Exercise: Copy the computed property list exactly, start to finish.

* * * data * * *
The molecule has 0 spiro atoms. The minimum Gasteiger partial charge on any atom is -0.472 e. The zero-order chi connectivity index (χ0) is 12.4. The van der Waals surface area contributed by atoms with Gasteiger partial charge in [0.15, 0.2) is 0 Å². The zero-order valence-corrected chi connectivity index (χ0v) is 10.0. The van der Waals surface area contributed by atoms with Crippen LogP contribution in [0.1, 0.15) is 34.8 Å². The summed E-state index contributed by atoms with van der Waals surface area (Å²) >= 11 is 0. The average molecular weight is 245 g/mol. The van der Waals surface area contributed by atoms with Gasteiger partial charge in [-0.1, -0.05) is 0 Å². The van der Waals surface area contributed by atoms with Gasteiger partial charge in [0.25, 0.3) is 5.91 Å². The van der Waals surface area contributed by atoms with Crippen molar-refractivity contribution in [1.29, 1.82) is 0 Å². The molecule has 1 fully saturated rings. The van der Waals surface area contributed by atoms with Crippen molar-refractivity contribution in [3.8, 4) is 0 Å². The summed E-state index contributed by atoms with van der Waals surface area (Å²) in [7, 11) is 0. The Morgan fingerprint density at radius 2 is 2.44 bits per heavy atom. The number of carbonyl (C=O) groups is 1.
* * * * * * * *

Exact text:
The molecule has 0 spiro atoms. The minimum Gasteiger partial charge on any atom is -0.472 e. The zero-order chi connectivity index (χ0) is 12.4. The van der Waals surface area contributed by atoms with Gasteiger partial charge in [0.15, 0.2) is 0 Å². The zero-order valence-corrected chi connectivity index (χ0v) is 10.0. The van der Waals surface area contributed by atoms with Crippen LogP contribution in [0.1, 0.15) is 34.8 Å². The summed E-state index contributed by atoms with van der Waals surface area (Å²) >= 11 is 0. The average molecular weight is 245 g/mol. The van der Waals surface area contributed by atoms with Gasteiger partial charge in [-0.1, -0.05) is 0 Å². The van der Waals surface area contributed by atoms with Gasteiger partial charge in [0.25, 0.3) is 5.91 Å². The van der Waals surface area contributed by atoms with Crippen molar-refractivity contribution in [1.29, 1.82) is 0 Å². The molecule has 1 fully saturated rings. The van der Waals surface area contributed by atoms with Crippen molar-refractivity contribution in [3.8, 4) is 0 Å². The summed E-state index contributed by atoms with van der Waals surface area (Å²) in [7, 11) is 0. The Morgan fingerprint density at radius 2 is 2.44 bits per heavy atom. The number of carbonyl (C=O) groups is 1.